As I often do, I compared two different translations of the Psalm.  The Jerusalem Bible begins by the Psalmist saying, “Lord, I do not puff myself up or stare about…”  The New Revised Standard Version (NRSV) puts it similarly; “O Lord, my heart is not lifted up, my eyes are not raised too high…”  In this case I prefer the first option.  It seems to warn against feeling pride when it comes to spiritual things. 

It makes me think of the old sports’ adage to “keep your eye on the ball!”  Perhaps if I were to put it spiritually, I would suggest that much of the spiritual journey is simply paying attention.  If I pay …

Celebration of Reformation

Writing a headline that calls for celebration of Reformation might cause some consternation.  This might especially be true if I capitalize “Reformation,” as I just did.  If I left the word, reformation, in lower case, it might appear I wanted merely to describe a process.  But Reformation suggests Martin Luther, John Calvin, and all the other reformers---some of who were radical.  In fact, my own Quaker tradition has its origins in the Radical Reformation, as my mentor, George Williams, helped me learn.
I capitalized the word, Reformation, because we have entered a season where this movement will be much discussed.  I have already been solicited to write an article for a British Jesuit journal, which plans on dealing with the 500th anniversary of Luther’s nailing the famous 95 Theses to the church door in Wittenberg.  As I ponder this, I am aware of what feels like a thousand ways to approach the story. Many folks are tempted to read that historical period with a win-loss mentality.  I…

Encountering Heschel Again

I read a number of things daily online.  One of those is the New York Times.  I am not so careful that I read everything every day.  But I try to be consistent in following things.  Although there is the usual spate of daily news that is depressing, there are other occasions when I run across something that helps me get a grip on the depressing things.  I ran into on such article by George Yancy, philosopher professor at Emory University in Atlanta.  I have read some of his stuff before in a posting he calls “The Stone.” The article that caught my eye this time, Yancy entitles, “Is Your God Dead?”  I am old enough to remember the “God is Dead” movement in the 60s and wondered if that theological movement were being revived.  The answer is a flat “no.”  Instead, Yancey wonders if we---you and me---have lost our real God and only serve some idol of our own making?  It is a provocative question that I feel obligated to face.
Yancy is not talking about sophisticated theology, but practical …

Gift as Expression of Hospitality

I have recently returned from a conference.  That is not surprising to know an academic goes to a conference.  College professors go to conferences all the time.  I have done my fair share, but generally don’t go anymore.  It is not that I think conferences are unimportant.  But I do have the sense that in my own field of religion, conferences that are academic are not where I spend most of my time now.  The papers presented at such conferences tend to be too arcane to be of much use to me.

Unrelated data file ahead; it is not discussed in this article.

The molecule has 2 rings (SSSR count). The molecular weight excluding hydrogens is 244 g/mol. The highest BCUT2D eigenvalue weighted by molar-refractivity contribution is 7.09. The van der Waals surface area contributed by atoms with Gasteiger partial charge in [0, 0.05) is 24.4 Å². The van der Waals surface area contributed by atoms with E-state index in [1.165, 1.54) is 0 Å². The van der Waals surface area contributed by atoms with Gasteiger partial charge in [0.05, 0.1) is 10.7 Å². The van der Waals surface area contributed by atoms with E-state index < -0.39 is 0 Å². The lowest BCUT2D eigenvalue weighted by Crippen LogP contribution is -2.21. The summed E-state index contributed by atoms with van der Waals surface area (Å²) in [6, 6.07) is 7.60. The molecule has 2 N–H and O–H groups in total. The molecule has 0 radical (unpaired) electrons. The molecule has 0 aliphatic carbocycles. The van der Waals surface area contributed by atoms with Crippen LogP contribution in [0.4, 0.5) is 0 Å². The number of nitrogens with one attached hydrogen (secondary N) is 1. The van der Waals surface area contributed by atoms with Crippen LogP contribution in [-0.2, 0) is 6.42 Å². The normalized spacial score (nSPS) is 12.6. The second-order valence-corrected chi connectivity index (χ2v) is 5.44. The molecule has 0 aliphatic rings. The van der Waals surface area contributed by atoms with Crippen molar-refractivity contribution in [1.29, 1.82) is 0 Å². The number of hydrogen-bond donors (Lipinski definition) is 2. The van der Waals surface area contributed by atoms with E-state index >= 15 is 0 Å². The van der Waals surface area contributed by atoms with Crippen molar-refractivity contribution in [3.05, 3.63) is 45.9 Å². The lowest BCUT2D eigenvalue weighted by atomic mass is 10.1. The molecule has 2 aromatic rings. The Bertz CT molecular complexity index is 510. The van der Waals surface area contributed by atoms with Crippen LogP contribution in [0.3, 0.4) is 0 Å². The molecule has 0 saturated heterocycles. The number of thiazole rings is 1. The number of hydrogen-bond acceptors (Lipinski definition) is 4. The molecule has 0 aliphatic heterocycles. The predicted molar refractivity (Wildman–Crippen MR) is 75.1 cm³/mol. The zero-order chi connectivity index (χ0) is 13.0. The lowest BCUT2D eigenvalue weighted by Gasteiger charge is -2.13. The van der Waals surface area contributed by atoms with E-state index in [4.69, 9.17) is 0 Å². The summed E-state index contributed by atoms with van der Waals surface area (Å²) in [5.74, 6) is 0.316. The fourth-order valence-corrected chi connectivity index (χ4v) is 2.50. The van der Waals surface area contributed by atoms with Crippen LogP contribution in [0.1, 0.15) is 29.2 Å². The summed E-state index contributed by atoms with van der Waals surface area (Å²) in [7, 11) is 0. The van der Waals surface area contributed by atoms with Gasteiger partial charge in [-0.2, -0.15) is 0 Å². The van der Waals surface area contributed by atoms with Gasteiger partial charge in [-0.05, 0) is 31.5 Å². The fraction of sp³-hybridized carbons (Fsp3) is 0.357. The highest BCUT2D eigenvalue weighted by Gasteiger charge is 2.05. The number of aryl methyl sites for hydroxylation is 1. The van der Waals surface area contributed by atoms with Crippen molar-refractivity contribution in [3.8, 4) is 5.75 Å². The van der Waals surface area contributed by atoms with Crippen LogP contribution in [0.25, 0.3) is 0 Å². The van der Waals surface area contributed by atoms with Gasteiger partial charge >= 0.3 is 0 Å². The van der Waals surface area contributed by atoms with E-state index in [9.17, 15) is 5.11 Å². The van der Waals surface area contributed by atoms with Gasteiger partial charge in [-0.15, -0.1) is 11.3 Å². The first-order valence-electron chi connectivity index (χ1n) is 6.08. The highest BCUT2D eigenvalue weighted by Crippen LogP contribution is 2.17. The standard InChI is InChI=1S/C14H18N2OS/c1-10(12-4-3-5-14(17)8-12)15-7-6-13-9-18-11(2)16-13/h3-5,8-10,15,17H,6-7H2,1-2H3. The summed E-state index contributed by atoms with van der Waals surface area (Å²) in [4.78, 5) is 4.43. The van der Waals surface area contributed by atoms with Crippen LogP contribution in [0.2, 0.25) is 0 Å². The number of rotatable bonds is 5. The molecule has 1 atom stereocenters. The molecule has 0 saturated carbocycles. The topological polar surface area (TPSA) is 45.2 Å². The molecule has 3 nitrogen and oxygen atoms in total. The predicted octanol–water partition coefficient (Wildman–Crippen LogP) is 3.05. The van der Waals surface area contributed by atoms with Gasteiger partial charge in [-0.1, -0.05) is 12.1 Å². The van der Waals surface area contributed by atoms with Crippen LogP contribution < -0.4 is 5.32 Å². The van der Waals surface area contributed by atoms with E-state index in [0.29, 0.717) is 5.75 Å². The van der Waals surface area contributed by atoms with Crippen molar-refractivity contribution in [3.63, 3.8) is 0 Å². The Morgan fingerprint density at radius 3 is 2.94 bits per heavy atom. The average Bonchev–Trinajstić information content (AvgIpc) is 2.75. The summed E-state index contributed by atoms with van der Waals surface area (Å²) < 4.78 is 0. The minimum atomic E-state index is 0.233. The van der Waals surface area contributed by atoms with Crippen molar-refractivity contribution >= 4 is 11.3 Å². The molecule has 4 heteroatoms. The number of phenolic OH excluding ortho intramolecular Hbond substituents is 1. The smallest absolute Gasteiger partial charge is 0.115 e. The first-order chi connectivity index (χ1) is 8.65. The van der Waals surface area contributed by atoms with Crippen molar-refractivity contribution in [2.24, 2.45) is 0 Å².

Most of my time these days is spent in what I would call ministry within the academic community.  That does not mean I go around praying for people all the time.  I am not preaching sermons.  I am not trying to get students to become Christian or anything else.  I am trying to help them think about life---their own life and others.  I want to help them figure out how they will make sense of their lives.  Of course, many of us make sense of life through our own religious tradition or via spirituali…

Shelter Me, O God

Recently I was in a worship service where I noticed the music.  Now for many people that would not be surprising, but I am not very good with music.  I like it, but I don’t sing that well and I am not even sure I appreciate music in effective ways.  Perhaps some day when my working days are finished, I will take an appropriate music appreciation class and develop that ability.  I look forward to that.

As I sat in worship listening and, then, singing the music, I knew immediately the words were taken from the Psalms.  I certainly don’t know the Psalms like the monks who recite the whole Psalter every couple weeks.  I know I have read all 150 Psalms, but I don’t do it every two weeks.  And I certainly don’t keep going through the Psalter time after time after time. 

The refrain of the song we were singing went like this: “Shelter me, O God; hide me in the shadow of your wings, You alone are my hope.”  Interestingly the song sheet we were using did not reference the Psalm.  And I was no…

Defining Spirituality

From time to time, I return to something I have read years before.  I guess that is one good argument for a library!  In our technological culture I am sure there is less book buying than I did.  That is not a bad thing.  But I still do like to have a book to hold in my hand, to underline and place back on a shelf in the hope that some day in the future, I will again pull it off the shelf and re-read parts of it.

I did that just yesterday.  I am working on some guest lectures for the near future.  It is a topic that I have given some thought to, but have never actually lectured or spoken publically about this theme.  This is an odd place---a place where I have been many times.  The topic given to me to address is one that I am quite happy to do.  I have many, many thoughts, ideas, and half-baked suppositions running through my head.  On one hand, it feels like I know quite a bit and could stand up right now and speak for an hour on the topic.  On the other hand, realistically I know t…

Called by God

I have heard the language of “call” since I was fairly young.  It was not unusual to hear people in my religious tradition talk about people being “called into ministry.”  Although I knew sometimes God was the One who did the calling, I also suspected that God always was the One behind that call.  And if I am to be honest, I really hoped that God would never do that to me!

At the time I did not know anything about the Quaker tradition.  I did not know that Quakers think God calls everyone!  The question is not whether one is called; the question is to what is God calling us to do.  I realized I had a great deal to learn about this “calling business!”

Often it would be funny, if it were not pathetic.  I did not want any call on my life because I had bigger and better plans.  Talk about delusional!  Without ever saying it, I am sure I felt like I was better at planning my life’s outcomes than God.  I did not realize how shortsighted I was!  Thank goodness for some education and maturity…